There are significant skills shortages in the direct marketing industry. Over the past few years the lure of other careers, such as management consultancy and new media, coupled with a generation of graduates who value quality of life over material success, has created a shortage of applicants for full-time positions and led to the rapid expansion of the freelance sector.
Agency bosses feel that the balance of power has shifted from employer to employee resulting in a fall in productivity and a rise in staff costs.
Yet many believe that the emergence of a large pool of freelance talent is no bad thing for the industry. Jim Surguy, managing director of Results Business Consulting, which works for a number of direct marketing agencies, is quick to point out the benefits: “Lower fixed costs and greater variable costs should be the aim of management. Freelancers provide much greater flexibility in overhead structure.”
Surguy points out how Sir Martin Sorrell of WPP has been a strong proponent of lowering fixed payroll costs to cope with sudden and unexpected fluctuations in income levels.
This is of particular advantage to smaller agencies. Russell Abbott, managing director of agency WDPA, acknowledges the benefits of freelancers: “There are always peaks and troughs in the business and so it’s good to have that flexibility.” But, as Abbott points out, the benefits are not merely financial: “If you take on additional staff because you have won extra business and then, for some reason, have to fire someone, there can be tremendous morale problems. But people will always understand if a freelancer leaves and so it is much easier to handle,” he says.
In the past, there were concerns about the calibre of freelancers – but this has changed. As Matthew Hooper, managing director of Interfocus, says: “Six years ago, if you said you were a freelancer people assumed you were between jobs or unable to get one. Nowadays there are some very good people around – and people recognise this.”
But even if standards have risen, most employers are still concerned at what they perceive as freelancers’ lack of commitment to the client and the agency. Hooper comments: “With freelancers there is very little allegiance to the company’s culture or vision. As the proportion of freelancers you employ increases you risk diluting your position in the market. The biggest danger is to companies that don’t have a very distinctive identity to begin with. Agencies really have to concentrate on differentiating themselves from competitors if they are to cope with an influx of freelance staff.”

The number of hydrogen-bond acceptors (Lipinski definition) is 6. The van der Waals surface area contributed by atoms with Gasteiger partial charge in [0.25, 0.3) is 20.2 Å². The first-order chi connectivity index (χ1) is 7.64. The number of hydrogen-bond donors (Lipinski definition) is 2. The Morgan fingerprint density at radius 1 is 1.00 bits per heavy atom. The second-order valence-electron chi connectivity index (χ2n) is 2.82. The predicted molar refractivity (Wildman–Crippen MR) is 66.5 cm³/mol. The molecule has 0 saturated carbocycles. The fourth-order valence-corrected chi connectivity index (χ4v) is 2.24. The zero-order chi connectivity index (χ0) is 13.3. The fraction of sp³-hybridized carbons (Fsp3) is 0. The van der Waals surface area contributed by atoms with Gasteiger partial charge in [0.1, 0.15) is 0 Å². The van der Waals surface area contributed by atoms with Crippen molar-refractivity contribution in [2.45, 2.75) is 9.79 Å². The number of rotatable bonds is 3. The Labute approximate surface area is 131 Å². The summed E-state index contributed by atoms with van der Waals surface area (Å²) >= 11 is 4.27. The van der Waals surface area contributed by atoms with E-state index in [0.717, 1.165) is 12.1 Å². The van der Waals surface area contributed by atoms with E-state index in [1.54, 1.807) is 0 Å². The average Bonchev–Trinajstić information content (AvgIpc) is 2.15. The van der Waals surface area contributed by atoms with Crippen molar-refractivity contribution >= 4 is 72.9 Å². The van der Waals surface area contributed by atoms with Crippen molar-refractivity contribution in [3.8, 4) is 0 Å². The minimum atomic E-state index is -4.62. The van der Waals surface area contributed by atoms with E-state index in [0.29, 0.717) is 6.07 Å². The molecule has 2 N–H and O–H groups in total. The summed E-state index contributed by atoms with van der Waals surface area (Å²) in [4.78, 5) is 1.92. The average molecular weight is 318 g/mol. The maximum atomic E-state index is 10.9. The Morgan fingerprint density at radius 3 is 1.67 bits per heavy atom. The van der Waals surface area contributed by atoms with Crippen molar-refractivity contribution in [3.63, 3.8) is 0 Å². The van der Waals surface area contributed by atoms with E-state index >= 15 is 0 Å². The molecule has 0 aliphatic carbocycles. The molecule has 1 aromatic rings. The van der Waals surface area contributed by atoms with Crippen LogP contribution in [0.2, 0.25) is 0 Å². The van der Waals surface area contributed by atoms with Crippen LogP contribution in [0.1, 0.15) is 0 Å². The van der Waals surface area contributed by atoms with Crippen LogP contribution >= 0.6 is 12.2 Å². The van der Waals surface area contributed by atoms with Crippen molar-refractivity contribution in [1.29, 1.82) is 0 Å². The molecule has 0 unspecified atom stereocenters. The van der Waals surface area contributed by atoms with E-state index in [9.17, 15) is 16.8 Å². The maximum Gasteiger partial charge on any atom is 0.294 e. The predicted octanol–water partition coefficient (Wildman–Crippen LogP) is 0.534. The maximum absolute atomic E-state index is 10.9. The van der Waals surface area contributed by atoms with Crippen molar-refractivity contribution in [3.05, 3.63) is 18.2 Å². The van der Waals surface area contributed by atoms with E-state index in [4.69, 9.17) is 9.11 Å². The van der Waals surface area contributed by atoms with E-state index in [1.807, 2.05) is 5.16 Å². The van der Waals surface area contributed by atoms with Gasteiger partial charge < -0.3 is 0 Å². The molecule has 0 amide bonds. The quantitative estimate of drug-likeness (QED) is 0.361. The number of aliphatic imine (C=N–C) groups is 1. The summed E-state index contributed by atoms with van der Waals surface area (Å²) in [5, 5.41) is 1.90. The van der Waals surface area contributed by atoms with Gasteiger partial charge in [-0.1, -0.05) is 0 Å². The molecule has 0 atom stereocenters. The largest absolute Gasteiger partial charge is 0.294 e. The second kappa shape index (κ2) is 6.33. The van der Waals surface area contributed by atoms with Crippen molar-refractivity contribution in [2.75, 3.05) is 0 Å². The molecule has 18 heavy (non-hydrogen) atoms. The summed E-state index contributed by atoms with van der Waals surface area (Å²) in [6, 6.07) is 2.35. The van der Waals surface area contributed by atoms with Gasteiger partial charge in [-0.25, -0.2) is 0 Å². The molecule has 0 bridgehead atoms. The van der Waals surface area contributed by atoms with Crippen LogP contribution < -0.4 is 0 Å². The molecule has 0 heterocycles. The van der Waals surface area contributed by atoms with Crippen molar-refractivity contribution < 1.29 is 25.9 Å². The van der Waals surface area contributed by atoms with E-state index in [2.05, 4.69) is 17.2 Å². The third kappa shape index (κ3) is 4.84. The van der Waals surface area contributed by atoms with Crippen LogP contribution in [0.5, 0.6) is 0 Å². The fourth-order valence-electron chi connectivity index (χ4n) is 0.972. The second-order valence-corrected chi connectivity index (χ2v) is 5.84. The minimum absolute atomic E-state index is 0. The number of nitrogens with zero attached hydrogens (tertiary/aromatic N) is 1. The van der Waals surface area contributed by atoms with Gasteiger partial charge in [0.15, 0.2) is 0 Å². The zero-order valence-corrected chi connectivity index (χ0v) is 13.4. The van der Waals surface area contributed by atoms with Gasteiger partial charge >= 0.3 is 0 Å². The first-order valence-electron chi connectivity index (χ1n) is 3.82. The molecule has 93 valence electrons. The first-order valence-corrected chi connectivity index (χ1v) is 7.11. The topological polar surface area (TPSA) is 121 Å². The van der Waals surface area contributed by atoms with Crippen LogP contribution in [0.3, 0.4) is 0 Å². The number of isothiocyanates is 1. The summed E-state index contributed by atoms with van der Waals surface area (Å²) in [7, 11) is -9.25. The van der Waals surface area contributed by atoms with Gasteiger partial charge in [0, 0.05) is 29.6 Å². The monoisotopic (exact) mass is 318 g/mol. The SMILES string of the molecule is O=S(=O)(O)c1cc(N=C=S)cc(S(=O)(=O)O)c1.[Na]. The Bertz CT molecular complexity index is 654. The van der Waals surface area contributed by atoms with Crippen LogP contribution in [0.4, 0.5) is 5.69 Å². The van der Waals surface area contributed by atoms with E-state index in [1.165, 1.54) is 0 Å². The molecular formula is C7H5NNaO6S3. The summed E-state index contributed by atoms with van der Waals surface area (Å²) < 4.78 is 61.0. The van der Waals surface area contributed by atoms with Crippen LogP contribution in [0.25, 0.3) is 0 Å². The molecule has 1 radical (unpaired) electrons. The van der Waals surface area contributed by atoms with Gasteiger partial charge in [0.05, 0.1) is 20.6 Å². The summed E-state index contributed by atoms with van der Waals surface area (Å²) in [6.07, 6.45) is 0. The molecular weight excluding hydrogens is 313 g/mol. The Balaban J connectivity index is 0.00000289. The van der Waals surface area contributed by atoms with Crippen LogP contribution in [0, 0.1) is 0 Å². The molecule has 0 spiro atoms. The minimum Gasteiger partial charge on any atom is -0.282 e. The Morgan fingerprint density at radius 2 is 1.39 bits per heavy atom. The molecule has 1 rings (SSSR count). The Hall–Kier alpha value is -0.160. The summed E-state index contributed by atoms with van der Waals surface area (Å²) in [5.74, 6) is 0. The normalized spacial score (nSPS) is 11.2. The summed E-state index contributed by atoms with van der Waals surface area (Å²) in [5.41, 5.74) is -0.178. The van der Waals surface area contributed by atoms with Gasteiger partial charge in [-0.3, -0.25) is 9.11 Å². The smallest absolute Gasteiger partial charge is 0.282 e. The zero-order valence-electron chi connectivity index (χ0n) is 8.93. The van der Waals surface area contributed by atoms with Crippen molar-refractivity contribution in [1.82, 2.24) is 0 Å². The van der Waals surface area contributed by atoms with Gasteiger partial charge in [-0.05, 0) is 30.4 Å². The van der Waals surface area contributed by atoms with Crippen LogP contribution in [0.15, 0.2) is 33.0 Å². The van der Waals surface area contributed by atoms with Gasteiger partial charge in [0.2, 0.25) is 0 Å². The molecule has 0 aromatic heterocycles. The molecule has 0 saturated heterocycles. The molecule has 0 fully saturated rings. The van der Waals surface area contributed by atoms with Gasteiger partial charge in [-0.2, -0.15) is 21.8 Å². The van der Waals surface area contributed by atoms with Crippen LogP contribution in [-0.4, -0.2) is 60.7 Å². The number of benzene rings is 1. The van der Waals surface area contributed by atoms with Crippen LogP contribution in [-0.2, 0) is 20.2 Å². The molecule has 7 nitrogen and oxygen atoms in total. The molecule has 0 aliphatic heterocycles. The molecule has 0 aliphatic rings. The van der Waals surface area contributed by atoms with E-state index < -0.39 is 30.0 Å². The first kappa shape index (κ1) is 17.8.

For this reason, many believe that freelancers can never be successfully employed beyond account manager level.
Dave May, managing director of new agency, Blue, is one of the sceptics. “An account director needs to manage a team and it is hard to develop and motivate the people under you when you’re a freelancer. Would you really give development of your most prized asset – your junior staff – to people who don’t believe in your product and brand enough to make a full-time commitment?”
Abbott agrees: “We try to avoid employing freelancers at account director level. Occasionally, we might book someone for short-term holiday cover. But it’s not ideal because they need to be able to direct the account strategically as well as understand the client’s business and brands.”
Pros and cons
Adam Wylie, managing director of Tequila Payne Stracey, is one of the few enthusiasts for freelancers. “I’m not sure why there are concerns,” he says. “If a freelance account director has specialist knowledge that will keep the client in the agency then I don’t have a problem with it. The breadth of skills that are required nowadays are so diverse that you have to consider what the freelancer brings to your business that you don’t already have.